Nationalist leader Laisenia Qarase was sworn in yesterday for a second, five-year term as prime minister of the ethnically divided South Pacific nation following his narrow election win over an ethnic Indian rival.
Qarase took his oath of office at Government House in the capital, Suva, shortly after election officials confirmed his Soqosoqo Duavata ni Lewenivanua (SDL) party won 36 seats in the 71-member parliament following May 6-13 parliamentary elections.
Qarase said earlier he also had secured written commitments of support from two independent lawmakers, which would give him a majority of 38 seats.
The opposition Fiji Labour Party, led by former prime minister Mahendra Chaudhry, who was ousted in a 2000 coup by armed Fijian nationalists, won 31 seats in the tightly contested election. Labour has the support of two lawmakers from the allied United Peoples' Party.
"I do command the respect, loyalty and support of a majority of members of the lower house of representatives," Qarase said before the swearing in ceremony.
Qarase said he expects to swear in a new Cabinet on Monday and would offer seven Cabinet posts to the Labour Party, in line with the country's Constitution which says any party gaining more than 10 percent of the vote should be offered Cabinet positions.
The SDL will have 10 Cabinet posts and the two independent lawmakers each will also be in the Cabinet.
There was no immediate comment from Chaudhry.
Earlier yesterday, the country's military chief, who has repeatedly criticized Qarase for his moves to pardon participants in the 2000 coup, urged independents to side with Labour and accused Qarase of plotting to replace him.
"Labour will do the right thing and take away all these radical issues," Commodore Frank Bainimarama said.
He added that he had heard rumors Qarase could sack him and replace him with a New Zealand military officer.
"That is not going to happen," he said. "The Fiji military is not going to allow that."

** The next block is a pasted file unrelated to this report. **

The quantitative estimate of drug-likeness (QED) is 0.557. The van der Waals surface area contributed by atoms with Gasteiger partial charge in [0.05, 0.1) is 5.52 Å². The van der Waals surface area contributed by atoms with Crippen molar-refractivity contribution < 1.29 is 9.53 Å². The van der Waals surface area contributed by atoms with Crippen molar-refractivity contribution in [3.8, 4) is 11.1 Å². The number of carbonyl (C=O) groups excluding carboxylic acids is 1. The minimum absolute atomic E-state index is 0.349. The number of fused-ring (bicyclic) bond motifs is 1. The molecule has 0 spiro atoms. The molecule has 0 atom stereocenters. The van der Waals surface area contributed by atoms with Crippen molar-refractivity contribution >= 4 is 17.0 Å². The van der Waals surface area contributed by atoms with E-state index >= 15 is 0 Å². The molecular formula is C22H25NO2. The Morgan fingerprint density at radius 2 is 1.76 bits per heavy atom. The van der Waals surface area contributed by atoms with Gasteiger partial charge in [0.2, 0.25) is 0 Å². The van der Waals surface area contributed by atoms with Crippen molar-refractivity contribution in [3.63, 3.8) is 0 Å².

However, New Zealand denied Bainimarama's claim.
"New Zealand has received no such request from the Fiji government and the provision of a New Zealand military commander is therefore not under consideration," New Zealand Foreign Minister Winston Peters and Defense Minister Phil Goff declared in a joint statement.
"We are very aware of the disagreement that currently exists between the Fiji military commander and the Fiji government. However this is a matter that Fijians themselves need to resolve. New Zealand would not want to take any action that would further complicate that situation," Peters and Goff said.
Fiji, a South Pacific nation of about 900,000 people, has been rocked by three coups since 1987 and there are fears the latest elections could trigger another.
Indigenous Fijians make up a small majority of the population but in recent years nationalists have become increasingly bitter at what they see as the disproportionate political and economic clout wielded by a minority of Fijians -- such as Chaudhry -- descended from Indians whose ancestors were imported by British colonialists to work in sugar cane plantations.
Qarase told reporters he was prepared to meet Bainimarama in a bid to clear the air.
"We'll need to tackle the issue as early as possible," he said. "But we hope that issue, the differences will be resolved without too much problem."
Asked if he felt threatened by Bainimarama, Qarase replied: "I don't feel threatened by anybody, only God."
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